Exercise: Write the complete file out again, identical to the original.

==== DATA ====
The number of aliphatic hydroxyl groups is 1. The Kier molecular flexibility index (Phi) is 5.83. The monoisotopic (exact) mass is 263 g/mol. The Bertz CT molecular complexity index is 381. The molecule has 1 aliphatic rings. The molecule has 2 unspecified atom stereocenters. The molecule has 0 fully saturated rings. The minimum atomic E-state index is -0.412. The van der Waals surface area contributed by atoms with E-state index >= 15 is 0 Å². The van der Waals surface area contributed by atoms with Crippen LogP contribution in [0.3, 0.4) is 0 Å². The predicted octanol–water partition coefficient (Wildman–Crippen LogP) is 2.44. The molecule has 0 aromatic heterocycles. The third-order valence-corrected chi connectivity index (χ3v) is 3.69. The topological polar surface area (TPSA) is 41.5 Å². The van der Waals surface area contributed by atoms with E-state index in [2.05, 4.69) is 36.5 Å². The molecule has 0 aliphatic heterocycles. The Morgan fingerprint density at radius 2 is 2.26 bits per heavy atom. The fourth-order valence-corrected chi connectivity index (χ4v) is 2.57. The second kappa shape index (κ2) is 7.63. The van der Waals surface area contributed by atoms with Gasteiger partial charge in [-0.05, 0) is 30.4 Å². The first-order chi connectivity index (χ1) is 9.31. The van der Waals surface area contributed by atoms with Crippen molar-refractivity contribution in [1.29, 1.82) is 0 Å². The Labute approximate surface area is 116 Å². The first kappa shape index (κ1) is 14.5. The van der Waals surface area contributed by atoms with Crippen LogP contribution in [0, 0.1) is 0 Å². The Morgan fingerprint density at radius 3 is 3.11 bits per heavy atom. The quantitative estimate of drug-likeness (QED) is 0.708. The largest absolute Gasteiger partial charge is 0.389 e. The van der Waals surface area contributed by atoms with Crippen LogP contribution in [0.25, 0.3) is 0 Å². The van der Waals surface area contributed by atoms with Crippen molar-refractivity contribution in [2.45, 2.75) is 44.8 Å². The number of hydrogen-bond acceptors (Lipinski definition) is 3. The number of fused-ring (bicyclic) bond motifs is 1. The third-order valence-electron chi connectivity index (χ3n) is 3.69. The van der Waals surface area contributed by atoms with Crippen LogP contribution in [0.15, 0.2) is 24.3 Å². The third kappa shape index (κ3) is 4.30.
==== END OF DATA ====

The number of aliphatic hydroxyl groups is 1. The Kier molecular flexibility index (Phi) is 5.83. The monoisotopic (exact) mass is 263 g/mol. The Bertz CT molecular complexity index is 381. The molecule has 1 aliphatic rings. The molecule has 2 unspecified atom stereocenters. The molecule has 0 fully saturated rings. The minimum atomic E-state index is -0.412. The van der Waals surface area contributed by atoms with E-state index >= 15 is 0 Å². The van der Waals surface area contributed by atoms with Crippen LogP contribution in [0.3, 0.4) is 0 Å². The predicted octanol–water partition coefficient (Wildman–Crippen LogP) is 2.44. The molecule has 0 aromatic heterocycles. The third-order valence-corrected chi connectivity index (χ3v) is 3.69. The topological polar surface area (TPSA) is 41.5 Å². The van der Waals surface area contributed by atoms with E-state index in [2.05, 4.69) is 36.5 Å². The molecule has 0 aliphatic heterocycles. The Morgan fingerprint density at radius 2 is 2.26 bits per heavy atom. The fourth-order valence-corrected chi connectivity index (χ4v) is 2.57. The second kappa shape index (κ2) is 7.63. The van der Waals surface area contributed by atoms with Gasteiger partial charge in [-0.05, 0) is 30.4 Å². The first-order chi connectivity index (χ1) is 9.31. The van der Waals surface area contributed by atoms with Crippen molar-refractivity contribution in [1.29, 1.82) is 0 Å². The Labute approximate surface area is 116 Å². The first kappa shape index (κ1) is 14.5. The van der Waals surface area contributed by atoms with Crippen LogP contribution in [0, 0.1) is 0 Å². The Morgan fingerprint density at radius 3 is 3.11 bits per heavy atom. The quantitative estimate of drug-likeness (QED) is 0.708. The largest absolute Gasteiger partial charge is 0.389 e. The van der Waals surface area contributed by atoms with Crippen LogP contribution in [0.25, 0.3) is 0 Å². The van der Waals surface area contributed by atoms with Crippen molar-refractivity contribution in [2.45, 2.75) is 44.8 Å². The number of hydrogen-bond acceptors (Lipinski definition) is 3. The number of fused-ring (bicyclic) bond motifs is 1. The third-order valence-electron chi connectivity index (χ3n) is 3.69. The van der Waals surface area contributed by atoms with Crippen LogP contribution in [0.15, 0.2) is 24.3 Å². The third kappa shape index (κ3) is 4.30.